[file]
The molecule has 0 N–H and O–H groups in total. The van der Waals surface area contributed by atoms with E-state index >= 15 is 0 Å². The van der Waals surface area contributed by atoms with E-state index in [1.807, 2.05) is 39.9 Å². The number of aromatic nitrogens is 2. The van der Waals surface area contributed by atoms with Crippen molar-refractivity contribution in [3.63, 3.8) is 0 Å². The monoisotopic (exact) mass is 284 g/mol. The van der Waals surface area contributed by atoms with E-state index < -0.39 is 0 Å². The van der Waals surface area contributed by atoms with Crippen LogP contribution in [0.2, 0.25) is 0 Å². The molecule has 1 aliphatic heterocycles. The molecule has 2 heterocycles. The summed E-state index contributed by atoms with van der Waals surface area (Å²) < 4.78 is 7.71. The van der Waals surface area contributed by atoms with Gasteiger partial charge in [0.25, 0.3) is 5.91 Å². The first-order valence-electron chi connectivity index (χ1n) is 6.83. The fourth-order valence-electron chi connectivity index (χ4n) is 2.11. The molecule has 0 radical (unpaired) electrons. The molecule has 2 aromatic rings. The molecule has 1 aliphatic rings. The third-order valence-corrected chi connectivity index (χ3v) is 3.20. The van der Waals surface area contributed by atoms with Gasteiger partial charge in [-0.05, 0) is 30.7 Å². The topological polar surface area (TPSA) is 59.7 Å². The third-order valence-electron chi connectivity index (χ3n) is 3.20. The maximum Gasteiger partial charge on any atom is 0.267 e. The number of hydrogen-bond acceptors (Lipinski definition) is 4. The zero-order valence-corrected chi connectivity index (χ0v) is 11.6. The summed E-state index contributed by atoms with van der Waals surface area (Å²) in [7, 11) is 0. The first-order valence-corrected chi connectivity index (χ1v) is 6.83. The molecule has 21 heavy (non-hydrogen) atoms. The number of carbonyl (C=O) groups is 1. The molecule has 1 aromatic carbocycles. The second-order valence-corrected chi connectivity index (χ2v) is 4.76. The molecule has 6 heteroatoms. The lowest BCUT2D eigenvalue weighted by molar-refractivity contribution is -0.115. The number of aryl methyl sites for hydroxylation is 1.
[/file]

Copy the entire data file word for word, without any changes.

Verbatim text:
The molecule has 0 N–H and O–H groups in total. The van der Waals surface area contributed by atoms with E-state index >= 15 is 0 Å². The van der Waals surface area contributed by atoms with E-state index in [1.807, 2.05) is 39.9 Å². The number of aromatic nitrogens is 2. The van der Waals surface area contributed by atoms with Crippen molar-refractivity contribution in [3.63, 3.8) is 0 Å². The monoisotopic (exact) mass is 284 g/mol. The van der Waals surface area contributed by atoms with E-state index < -0.39 is 0 Å². The van der Waals surface area contributed by atoms with Crippen LogP contribution in [0.2, 0.25) is 0 Å². The molecule has 1 aliphatic heterocycles. The molecule has 2 heterocycles. The summed E-state index contributed by atoms with van der Waals surface area (Å²) < 4.78 is 7.71. The van der Waals surface area contributed by atoms with Gasteiger partial charge in [0.25, 0.3) is 5.91 Å². The first-order valence-electron chi connectivity index (χ1n) is 6.83. The fourth-order valence-electron chi connectivity index (χ4n) is 2.11. The molecule has 0 radical (unpaired) electrons. The molecule has 2 aromatic rings. The molecule has 1 aliphatic rings. The third-order valence-corrected chi connectivity index (χ3v) is 3.20. The van der Waals surface area contributed by atoms with Gasteiger partial charge in [-0.05, 0) is 30.7 Å². The topological polar surface area (TPSA) is 59.7 Å². The third-order valence-electron chi connectivity index (χ3n) is 3.20. The maximum Gasteiger partial charge on any atom is 0.267 e. The number of hydrogen-bond acceptors (Lipinski definition) is 4. The zero-order valence-corrected chi connectivity index (χ0v) is 11.6. The summed E-state index contributed by atoms with van der Waals surface area (Å²) in [7, 11) is 0. The first-order valence-corrected chi connectivity index (χ1v) is 6.83. The molecule has 21 heavy (non-hydrogen) atoms. The number of carbonyl (C=O) groups is 1. The molecule has 1 aromatic carbocycles. The second-order valence-corrected chi connectivity index (χ2v) is 4.76. The molecule has 6 heteroatoms. The lowest BCUT2D eigenvalue weighted by molar-refractivity contribution is -0.115. The number of aryl methyl sites for hydroxylation is 1.